En poursuivant votre navigation sur ce site, vous acceptez l'utilisation de cookies. Ces derniers assurent le bon fonctionnement de nos services. En savoir plus.


Who was the degenerated psychopath ?

From : http://www.timesonline.co.uk/tol/incomingFeeds/article777949.ece

Who was the degenerate psychopath?
MORE LIVES THAN ONE. A biography of Hans Fallada. By Jenny Williams. 300pp.
Libris. Pounds 25 - 1 870352 38 6.

Wilhelm Ditzen was a pillar of Imperial German society. A prominent jurist and contributor to Germany's new Civil Code, he rose through a succession of appointments from the District Court at Kloster Wennigsen and the University of Greifswald's Law Faculty to the Kammergericht in Berlin and finally to the pinnacle of his profession when, in 1908, he was appointed to the Reich Supreme Court in Leipzig. Public success brought financial security, and Wilhelm Ditzen was able to offer his wife, two daughters and two sons a succession of comfortable homes and extended holidays throughout Germany, Switzerland, Austria and Italy . He retired in March 1918, six months before his youngest child was killed on the Western Front and nine months before the Imperial political system which he had served so faithfully collapsed in defeat and revolution.
Wilhelm Ditzen will not be remembered primarily for his solidly successful career in the Imperial German criminal-justice system, however. Instead, his greatest contribution to posterity was, most probably, the decision to offer financial support to his son Rudolf - an alcoholic, chain-smoking, morphine-addict who at the age of eighteen had killed a close friend in a staged duel, and a sometime patient in a succession of psychiatric institutions - for a "literary year" in 1918 and 1919. Wilhelm did this, despite his "deep regret that your views are so very different from ours", and on the condition that his son publish under a name other than his own. The name chosen by the twenty-five-year-old Rudolf was "Hans Fallada".
Hans Fallada did not enjoy the influence or international resonance of his contemporary Bertolt Brecht. Nor did he achieve the political prominence of his contemporary Johannes R. Becher, whose early years (like Ditzen's) were marked by a suicide pact gone wrong, morphine addiction and visits to psychiatric institutions, but who later was able to compromise himself sufficiently to become Minister for Culture in the German Democratic Republic. Ditzen was not a great exponent of radical literary experimentation, and spent more time embezzling funds from landed estates where he worked as a book-keeper than participating in the literary debates of Weimar Germany .
Rudolf Ditzen's preoccupation was primarily with himself; his prescriptions for the evils of his times involved individual morality rather than collective political action. His inclination was to avoid difficult situations rather than face them - thus his attempt to sit out the Third Reich in rural Mecklenburg and his repeated accommodation of the Nazi censors. "Intellectual and emotional passivity" (Martha Dodd) and human weakness rather than political certainty and grand gestures provided the platform from which Hans Fallada became one of his country's bestselling authors and most acute social observers. He was, as he admitted in a letter to his mother shortly before his death, "weak, but not bad".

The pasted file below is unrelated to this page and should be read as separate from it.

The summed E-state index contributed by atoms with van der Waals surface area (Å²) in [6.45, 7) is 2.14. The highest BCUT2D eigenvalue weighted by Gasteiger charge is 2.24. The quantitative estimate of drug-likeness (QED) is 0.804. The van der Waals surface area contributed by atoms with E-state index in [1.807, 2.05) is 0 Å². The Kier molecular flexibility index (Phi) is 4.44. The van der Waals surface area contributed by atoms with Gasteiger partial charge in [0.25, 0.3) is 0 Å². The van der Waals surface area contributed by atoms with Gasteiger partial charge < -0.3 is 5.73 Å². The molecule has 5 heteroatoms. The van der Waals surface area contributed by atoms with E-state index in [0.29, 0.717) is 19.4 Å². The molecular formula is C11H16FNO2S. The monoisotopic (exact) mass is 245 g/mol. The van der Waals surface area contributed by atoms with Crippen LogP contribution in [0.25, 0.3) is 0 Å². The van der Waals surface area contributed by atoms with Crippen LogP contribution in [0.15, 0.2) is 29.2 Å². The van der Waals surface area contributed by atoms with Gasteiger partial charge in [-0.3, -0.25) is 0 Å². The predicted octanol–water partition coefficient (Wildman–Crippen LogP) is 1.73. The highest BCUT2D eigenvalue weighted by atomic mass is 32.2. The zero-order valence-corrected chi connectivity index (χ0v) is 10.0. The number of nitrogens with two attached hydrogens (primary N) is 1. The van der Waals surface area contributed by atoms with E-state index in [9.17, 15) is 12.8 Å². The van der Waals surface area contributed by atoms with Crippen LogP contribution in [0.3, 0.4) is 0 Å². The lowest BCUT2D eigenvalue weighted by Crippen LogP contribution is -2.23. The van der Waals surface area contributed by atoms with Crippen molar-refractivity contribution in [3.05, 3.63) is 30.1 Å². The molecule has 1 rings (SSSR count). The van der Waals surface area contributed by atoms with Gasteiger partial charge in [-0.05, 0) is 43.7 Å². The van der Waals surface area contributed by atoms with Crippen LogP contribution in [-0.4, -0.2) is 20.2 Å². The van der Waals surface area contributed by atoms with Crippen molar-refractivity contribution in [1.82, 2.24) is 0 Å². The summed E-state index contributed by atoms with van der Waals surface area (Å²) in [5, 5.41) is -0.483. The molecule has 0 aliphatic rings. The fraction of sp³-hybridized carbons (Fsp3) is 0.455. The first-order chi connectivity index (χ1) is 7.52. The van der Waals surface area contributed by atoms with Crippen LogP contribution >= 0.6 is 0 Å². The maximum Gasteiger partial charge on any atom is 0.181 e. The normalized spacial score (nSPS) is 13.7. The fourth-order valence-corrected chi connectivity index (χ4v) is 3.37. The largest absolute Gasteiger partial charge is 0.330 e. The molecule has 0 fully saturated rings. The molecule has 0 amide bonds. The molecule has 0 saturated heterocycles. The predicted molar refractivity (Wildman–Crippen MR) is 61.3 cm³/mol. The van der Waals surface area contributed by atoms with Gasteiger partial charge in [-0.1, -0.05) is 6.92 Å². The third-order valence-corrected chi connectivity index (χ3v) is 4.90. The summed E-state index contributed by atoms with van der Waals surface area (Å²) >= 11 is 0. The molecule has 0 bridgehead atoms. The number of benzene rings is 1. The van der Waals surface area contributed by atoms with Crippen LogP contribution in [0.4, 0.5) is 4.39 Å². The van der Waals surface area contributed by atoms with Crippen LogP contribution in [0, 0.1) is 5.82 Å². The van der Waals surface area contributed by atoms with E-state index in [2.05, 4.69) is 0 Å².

Jenny Williams has done an admirable job in piecing together the lives of Rudolf Ditzen and Hans Fallada. She has mined the Fallada Archive in Feldberg, Mecklenburg , spoken with Ditzen's first wife Anna, and worked her way through both Ditzen's literary output and the secondary literature which has grown up around him. The result is an informative and engaging book on an extremely interesting subject. Perhaps inevitably, the biography sometimes lapses into informed speculation and then proceeds as if the speculation were fact. The treatment of the historical context is often simplistic, sometimes jarring and, in places, inaccurate. (Thus, for example, we read of Adolf Hitler meeting Hugo Stinnes seven years after the industrialist's death.) And the book does not transport the reader much beyond description to interpretation. However, the subject is sufficiently fascinating and the research sufficiently thorough to sustain the narrative, which reveals a good deal about the brittle nature of Imperial Germany, the disorder of the Weimar years, and the problems of writing and publishing decent literature under the Nazis.
What emerges perhaps most clearly from More Lives Than One is the lasting importance of Rudolf Ditzen's youth and adolescence - as the outsider who could not and would not fit into the secure, comfortable, privileged but suffocating bourgeois culture of Imperial Germany. His rejection of the bourgeois world led him to alcoholic excess, drug addiction, sex, crime, prison; it paralleled Weimar Germany 's troubled history of defeat, revolution, inflation and violence. In March 1926, the criminal court in Kiel , sentencing Ditzen to two and a half years in prison for embezzlement, described him as a "thoroughly degenerate psychopath". Ditzen recovered, enough (temporarily) to cure his addictions, to marry, and in 1932 to complete the novel for which he is most famous: Little Man - What Now ? Hans Fallada became a success as Germany slid towards catastrophe. A year later, with Little Man a bestseller and Hitler occupying the Reich Chancellery, it was Germany as a whole which had come to resemble a "degenerate psychopath".

18:05 Publié dans Recensions | Lien permanent | Commentaires (0)